Furthermore, Capital market increases the proportion of long-term savings (pensions, life insurance, collective investment scheme funds, etc.) that is channeled to long-term investment. Capital market enables contractual savings industry (pension and provident funds, insurance companies, health insurance schemes, collective investment schemes, etc.) to mobilize long-term savings from small individual household and channel them into long-term investments. Capital markets fulfills the transfer function of current purchasing power, in monetary form, from surplus sectors to deficit sectors, in exchange for reimbursing a greater purchasing power in future. In this way, capital market enables corporations to raise capital/funds to finance their investment in real assets.

The implication of capital markets activities in an economy will be an increase in productivity within the economy leading to more employment, increase in aggregate consumption and hence growth and development. It also helps in diffusing stresses on the banking system by matching long-term investments with long-term capital. The existence of the capital market in an economy encourages broader ownership of productive assets by small savers. It enables them to benefit from economic growth and wealth distribution, and provides avenues for investment opportunities that encourage a thrift culture critical in increasing domestic savings and investment ratios that are essential for rapid industrialization.

Additionally, the capital market mechanism allows not only an efficient allocation of the financial resources available at a certain moment in an economy – from the market’s point of view – but also permits to allot funds according the return and the risk – from the investor’s point of view – offering a large variety of financial instruments with different profitableness-risk characteristics, suitable for saving or risk covering.

The capital market allows risk dispersion between investors (for the diversifiable risk), the risk, that could be realized by the help of different operations, market orders or derivatives, makes the capital markets as a proper mechanism for risk diversification.

Capital market also provides equity capital and infrastructure development capital that has strong socio-economic benefits through development of roads, water and sewer systems, housing, energy, telecommunications, public transport, etc. These projects are ideal for financing through capital market via long dated bonds and asset backed securities. Infrastructure development is a necessary condition for long-term sustainable growth and development. In addition, capital market increases the efficiency of capital allocation by ensuring that only projects which are deemed profitable and hence successful attract funds. This, in turn, improve competitiveness of domestic industries and enhance ability of domestic industries to compete globally, given the current momentum towards global integration. The result is an increase in domestic productivity which then spill over into an increase in exports and, therefore, economic growth and development.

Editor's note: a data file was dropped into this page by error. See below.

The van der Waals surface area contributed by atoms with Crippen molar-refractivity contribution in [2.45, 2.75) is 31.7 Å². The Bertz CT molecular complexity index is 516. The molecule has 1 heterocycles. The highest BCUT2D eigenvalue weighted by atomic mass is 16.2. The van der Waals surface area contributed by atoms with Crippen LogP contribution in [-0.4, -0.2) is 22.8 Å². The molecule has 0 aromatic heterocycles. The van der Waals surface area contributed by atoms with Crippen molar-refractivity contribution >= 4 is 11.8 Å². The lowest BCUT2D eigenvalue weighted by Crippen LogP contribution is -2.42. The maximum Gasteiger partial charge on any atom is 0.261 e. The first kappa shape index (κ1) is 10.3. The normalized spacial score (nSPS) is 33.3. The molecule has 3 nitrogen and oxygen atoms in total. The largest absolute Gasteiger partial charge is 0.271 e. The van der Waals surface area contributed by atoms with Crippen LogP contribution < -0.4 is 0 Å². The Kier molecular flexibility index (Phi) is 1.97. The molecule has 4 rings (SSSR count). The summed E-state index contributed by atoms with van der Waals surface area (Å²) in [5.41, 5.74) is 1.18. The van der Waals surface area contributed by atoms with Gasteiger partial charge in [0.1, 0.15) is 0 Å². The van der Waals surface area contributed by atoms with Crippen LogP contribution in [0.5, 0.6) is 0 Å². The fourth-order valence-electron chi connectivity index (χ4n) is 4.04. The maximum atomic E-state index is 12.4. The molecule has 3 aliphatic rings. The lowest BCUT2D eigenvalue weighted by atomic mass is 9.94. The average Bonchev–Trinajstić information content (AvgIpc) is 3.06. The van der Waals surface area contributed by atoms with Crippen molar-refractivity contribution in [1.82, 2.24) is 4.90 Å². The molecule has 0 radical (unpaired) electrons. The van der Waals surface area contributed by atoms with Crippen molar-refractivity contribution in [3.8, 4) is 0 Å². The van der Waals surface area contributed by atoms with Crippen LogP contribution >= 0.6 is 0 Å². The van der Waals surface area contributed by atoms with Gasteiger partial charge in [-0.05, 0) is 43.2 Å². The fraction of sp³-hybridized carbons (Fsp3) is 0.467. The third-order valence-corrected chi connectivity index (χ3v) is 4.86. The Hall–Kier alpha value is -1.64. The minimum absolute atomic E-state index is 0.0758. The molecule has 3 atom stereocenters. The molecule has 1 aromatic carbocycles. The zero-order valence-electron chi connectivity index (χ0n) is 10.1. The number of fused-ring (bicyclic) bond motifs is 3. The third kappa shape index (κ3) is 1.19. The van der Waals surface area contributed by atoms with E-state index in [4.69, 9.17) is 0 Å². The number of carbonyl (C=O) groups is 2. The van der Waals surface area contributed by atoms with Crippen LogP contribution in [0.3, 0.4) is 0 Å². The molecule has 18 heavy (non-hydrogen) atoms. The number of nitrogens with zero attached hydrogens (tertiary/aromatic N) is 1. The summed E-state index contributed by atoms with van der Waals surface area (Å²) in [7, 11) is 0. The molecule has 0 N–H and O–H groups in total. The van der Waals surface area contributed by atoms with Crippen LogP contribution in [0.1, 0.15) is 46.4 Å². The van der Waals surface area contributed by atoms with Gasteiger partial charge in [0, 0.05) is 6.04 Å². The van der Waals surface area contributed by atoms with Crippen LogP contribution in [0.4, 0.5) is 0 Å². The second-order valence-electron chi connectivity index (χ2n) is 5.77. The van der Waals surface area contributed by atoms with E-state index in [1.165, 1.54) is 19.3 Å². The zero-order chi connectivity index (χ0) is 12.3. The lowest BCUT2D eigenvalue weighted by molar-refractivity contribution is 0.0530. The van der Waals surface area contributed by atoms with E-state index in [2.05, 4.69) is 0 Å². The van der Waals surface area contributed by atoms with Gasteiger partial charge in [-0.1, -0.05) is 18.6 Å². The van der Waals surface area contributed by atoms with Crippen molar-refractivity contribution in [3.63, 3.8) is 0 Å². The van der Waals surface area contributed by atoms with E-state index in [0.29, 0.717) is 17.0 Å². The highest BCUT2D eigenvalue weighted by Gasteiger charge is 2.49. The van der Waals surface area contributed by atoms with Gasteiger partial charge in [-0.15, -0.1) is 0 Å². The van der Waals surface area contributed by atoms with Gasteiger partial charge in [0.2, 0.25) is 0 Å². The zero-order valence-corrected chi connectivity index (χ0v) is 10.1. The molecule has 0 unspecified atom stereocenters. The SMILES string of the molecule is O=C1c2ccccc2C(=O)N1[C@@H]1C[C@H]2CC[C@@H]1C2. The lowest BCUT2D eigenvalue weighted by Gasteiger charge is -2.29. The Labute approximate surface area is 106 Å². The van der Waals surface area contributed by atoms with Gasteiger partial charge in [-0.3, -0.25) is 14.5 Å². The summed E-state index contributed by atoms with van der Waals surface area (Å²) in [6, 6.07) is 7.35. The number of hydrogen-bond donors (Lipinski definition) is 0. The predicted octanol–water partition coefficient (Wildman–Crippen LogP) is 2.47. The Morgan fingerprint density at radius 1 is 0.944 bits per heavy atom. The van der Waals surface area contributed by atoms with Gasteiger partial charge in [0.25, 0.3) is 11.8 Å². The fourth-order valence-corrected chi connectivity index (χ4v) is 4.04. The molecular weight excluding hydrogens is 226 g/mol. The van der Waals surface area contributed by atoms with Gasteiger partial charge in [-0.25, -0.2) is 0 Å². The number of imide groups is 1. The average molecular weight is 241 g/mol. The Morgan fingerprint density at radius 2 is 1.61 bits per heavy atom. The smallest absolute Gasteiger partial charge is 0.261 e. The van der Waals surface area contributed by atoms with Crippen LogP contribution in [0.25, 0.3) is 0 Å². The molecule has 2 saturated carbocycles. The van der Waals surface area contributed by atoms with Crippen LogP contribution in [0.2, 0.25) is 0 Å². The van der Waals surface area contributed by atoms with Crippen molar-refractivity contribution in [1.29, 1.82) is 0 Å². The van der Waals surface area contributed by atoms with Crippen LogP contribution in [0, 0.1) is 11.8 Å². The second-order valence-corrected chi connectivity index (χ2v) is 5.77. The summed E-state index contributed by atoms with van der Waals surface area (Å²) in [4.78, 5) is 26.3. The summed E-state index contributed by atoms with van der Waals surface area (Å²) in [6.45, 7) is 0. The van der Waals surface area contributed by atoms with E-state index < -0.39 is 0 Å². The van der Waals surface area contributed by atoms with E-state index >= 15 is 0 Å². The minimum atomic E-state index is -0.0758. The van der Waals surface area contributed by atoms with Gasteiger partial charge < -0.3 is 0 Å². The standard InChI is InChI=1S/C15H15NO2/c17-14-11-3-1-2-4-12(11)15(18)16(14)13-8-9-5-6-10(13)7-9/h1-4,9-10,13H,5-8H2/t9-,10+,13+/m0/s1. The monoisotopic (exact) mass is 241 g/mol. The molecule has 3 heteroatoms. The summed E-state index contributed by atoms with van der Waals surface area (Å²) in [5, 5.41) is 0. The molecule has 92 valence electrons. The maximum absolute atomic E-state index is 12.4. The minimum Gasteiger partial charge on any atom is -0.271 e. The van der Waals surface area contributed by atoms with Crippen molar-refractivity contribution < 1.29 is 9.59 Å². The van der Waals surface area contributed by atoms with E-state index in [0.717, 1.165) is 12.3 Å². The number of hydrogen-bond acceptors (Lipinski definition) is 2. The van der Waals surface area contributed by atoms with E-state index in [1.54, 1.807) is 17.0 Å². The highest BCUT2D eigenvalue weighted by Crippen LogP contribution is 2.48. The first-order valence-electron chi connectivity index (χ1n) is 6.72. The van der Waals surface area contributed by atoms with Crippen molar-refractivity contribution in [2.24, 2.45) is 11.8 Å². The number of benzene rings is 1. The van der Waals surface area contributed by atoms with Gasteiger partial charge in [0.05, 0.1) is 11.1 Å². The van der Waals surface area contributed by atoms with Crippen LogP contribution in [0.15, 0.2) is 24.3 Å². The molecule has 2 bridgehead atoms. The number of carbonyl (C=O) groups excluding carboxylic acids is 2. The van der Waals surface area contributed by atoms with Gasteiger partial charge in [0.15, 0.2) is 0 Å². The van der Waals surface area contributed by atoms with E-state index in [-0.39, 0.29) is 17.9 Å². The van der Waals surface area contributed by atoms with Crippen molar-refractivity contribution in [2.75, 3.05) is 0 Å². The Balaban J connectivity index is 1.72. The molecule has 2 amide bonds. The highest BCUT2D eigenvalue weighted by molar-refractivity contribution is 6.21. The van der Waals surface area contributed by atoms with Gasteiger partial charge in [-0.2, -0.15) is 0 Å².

Moreover, capital market promotes public-private sector partnerships by encouraging participation of private sector in productive investments. The need to shift economic development from public to private sector to enhance economic productivity has become inevitable. Capital markets, therefore, assists the public sector to close the financial resource scarcity gap, and complement its effort in financing essential socio-economic development, through raising long-term project based capital. It also attracts foreign portfolio investors who are critical in supplementing the domestic savings levels. The capital markets facilitates inflows of foreign financial resources into the domestic economy.

The role of capital markets is vital for inclusive growth in terms of wealth distribution and making capital safer for investors. Capital markets creates greater financial inclusion by introducing new products and services tailored to suit investors’ preference for risk and return as well as borrowers’ project needs and risk appetite.

Therefore, in the overall, existence of the capital market in the country creates a sustainable low-cost distribution mechanism for multiple financial products and services across the country. It enhances efficient financial intermediation. It increases mobilization of savings and therefore improves efficiency and volume of investments, economic growth and development.